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Bo Barker Jørgensen

Factors controlling the carbon isotope composition of dissolved inorganic carbon and methane in marine porewater: an evaluation by reaction-transport modelling

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  • Patrick Meister, University of Vienna
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  • Bo Liu, Geochemistry & Isotope Biogeochemistry Group, Leibniz Institute for Baltic Sea Research Warnemünde
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  • Arzhang Khalili, Jacobs University Bremen, Max Planck Institute for Marine Microbiology
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  • Michael E. Böttcher, Leibniz Institute for Baltic Sea Research Warnemünde, Ernst-Moritz-Arndt-Universitat Greifswald, Faculty of Agricultural and Environmental Sciences
  • ,
  • Bo Barker Jørgensen

Carbon isotope compositions of dissolved inorganic carbon (DIC) and methane (CH4) in porewater of marine sediments at seafloor temperatures show very large variation covering a δ13C range from −100‰ to +35‰. These extreme values are the result of isotope fractionation during microbial carbon metabolism, but the combined effect of all factors controlling the isotope distributions is still not completely understood. We used a model approach to evaluate the effects of reaction and transport on carbon isotope distributions in modern sediment porewater under steady state. Simulated δ13CDIC profiles typically show negative values in the sulphate reduction zone and more positive values in the methanogenic zone. With increasing depth in the methanogenic zone, δ13C values approach a distribution where the offset of δ13CDIC from δ13C of total organic carbon (TOC) to more positive values is similar to the offset of δ13CCH4 to more negative values (δ13CDIC and δ13CCH4 approach a symmetric distribution relative to δ13CTOC). The model never exceeds this symmetry of the DIC-CH4 couple towards more positive values under steady-state conditions in a purely diffusive system. Our model shows that to reach an offset in δ13C between DIC and CH4 in the order of 70‰, as frequently observed in methanogenic zones, a larger fractionation than reported from culture experiments with acetoclastic or autotrophic methanogens would be required. In fact, the observed isotope offset in natural systems would be consistent with the known inorganic equilibrium fractionation factor at in-situ temperature, which may suggest isotope exchange via a microbial pathway, during methanogenesis. Furthermore, the model reproduces strongly negative δ13CCH4 values at the sulphate methane transition (SMT) as result of a reverse flux of carbon from DIC to CH4 during AOM. Such a reverse AOM has no influence on the δ13CDIC at the SMT as methane is almost completely consumed. Only at high sedimentation rate combined with low porosity, δ13CDIC values significantly more negative than δ13CTOC occur at the SMT.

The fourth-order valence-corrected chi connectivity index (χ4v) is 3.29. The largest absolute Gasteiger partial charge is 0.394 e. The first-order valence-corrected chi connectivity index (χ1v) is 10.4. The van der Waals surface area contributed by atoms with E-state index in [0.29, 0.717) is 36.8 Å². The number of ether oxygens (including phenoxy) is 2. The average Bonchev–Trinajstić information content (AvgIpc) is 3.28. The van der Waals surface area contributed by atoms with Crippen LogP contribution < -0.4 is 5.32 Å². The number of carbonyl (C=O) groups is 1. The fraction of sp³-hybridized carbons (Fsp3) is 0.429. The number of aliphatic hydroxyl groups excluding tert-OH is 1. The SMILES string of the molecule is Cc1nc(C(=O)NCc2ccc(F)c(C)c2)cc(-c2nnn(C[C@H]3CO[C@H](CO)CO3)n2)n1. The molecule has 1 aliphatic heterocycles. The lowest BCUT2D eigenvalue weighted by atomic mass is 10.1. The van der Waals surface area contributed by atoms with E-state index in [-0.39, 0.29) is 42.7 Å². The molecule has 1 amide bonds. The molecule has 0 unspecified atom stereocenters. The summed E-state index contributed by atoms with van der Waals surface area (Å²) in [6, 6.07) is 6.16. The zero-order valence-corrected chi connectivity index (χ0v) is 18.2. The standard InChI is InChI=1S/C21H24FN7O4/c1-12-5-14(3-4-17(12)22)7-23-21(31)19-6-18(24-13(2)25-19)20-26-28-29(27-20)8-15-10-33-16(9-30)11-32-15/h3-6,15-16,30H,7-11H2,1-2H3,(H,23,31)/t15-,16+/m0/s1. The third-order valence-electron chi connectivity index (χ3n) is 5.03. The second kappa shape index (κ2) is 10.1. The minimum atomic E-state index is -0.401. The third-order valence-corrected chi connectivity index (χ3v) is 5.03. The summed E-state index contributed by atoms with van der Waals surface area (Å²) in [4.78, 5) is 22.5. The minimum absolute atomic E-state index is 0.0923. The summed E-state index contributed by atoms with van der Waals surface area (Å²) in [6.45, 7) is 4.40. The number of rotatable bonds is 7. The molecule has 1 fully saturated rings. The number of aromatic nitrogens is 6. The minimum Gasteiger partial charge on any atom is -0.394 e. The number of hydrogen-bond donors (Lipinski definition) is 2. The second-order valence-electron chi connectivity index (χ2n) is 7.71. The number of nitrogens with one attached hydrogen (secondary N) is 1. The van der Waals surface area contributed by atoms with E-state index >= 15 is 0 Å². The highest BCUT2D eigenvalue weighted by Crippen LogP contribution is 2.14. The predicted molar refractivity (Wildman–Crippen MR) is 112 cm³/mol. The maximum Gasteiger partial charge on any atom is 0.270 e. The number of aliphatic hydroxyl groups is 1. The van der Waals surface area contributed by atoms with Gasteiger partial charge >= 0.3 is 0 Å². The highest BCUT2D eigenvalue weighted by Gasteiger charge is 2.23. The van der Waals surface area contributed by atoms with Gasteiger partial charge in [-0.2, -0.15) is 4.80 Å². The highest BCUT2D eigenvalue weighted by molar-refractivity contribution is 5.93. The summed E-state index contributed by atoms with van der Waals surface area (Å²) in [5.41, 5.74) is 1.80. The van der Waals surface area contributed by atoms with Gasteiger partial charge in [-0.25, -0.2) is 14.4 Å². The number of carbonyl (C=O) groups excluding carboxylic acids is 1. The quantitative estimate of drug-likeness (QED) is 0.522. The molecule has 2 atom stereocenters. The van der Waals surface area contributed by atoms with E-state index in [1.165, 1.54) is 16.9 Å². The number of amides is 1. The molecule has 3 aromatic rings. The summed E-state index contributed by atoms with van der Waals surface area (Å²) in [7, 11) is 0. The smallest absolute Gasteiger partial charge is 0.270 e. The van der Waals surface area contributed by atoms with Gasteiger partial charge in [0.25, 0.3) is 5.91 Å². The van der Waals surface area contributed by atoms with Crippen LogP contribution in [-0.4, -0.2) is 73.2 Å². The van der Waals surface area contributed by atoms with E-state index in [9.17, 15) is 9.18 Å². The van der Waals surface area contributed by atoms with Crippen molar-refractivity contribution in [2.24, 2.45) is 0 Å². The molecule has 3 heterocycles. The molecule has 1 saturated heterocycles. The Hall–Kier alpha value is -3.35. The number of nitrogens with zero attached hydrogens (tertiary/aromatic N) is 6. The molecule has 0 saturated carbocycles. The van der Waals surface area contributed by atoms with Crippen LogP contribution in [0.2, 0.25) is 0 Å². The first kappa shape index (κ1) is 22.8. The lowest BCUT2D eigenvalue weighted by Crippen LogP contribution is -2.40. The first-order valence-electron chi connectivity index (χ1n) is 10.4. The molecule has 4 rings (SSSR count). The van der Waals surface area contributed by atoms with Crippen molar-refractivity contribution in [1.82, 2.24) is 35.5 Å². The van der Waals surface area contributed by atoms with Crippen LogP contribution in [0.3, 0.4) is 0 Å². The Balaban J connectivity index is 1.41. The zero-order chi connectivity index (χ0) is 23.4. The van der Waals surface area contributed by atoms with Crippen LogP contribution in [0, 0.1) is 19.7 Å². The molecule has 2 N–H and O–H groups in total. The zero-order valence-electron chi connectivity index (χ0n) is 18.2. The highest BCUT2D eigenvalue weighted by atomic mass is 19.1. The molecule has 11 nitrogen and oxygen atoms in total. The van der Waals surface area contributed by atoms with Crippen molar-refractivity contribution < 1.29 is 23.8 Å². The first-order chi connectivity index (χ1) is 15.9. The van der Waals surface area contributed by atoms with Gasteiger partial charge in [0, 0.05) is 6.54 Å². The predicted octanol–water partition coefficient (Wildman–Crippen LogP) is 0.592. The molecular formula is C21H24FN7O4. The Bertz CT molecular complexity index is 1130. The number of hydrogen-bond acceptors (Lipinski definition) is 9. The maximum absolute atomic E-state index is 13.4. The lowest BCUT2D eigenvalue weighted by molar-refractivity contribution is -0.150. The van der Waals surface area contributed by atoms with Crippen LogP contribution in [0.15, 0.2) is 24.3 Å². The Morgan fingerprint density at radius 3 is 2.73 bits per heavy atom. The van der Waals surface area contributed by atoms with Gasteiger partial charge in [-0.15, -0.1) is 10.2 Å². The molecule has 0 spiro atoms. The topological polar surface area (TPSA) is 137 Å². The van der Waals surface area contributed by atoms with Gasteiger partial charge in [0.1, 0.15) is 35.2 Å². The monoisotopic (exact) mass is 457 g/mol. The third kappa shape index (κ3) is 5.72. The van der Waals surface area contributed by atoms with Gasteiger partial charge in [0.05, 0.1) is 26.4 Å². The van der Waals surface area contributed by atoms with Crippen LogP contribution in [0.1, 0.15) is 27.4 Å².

Original languageEnglish
Article number103227
JournalJournal of Marine Systems
Publication statusPublished - Dec 2019

    Research areas

  • Anaerobic methane oxidation, Carbon isotopes, Marine porewater, Methane, Methanogenesis, Reaction-transport model

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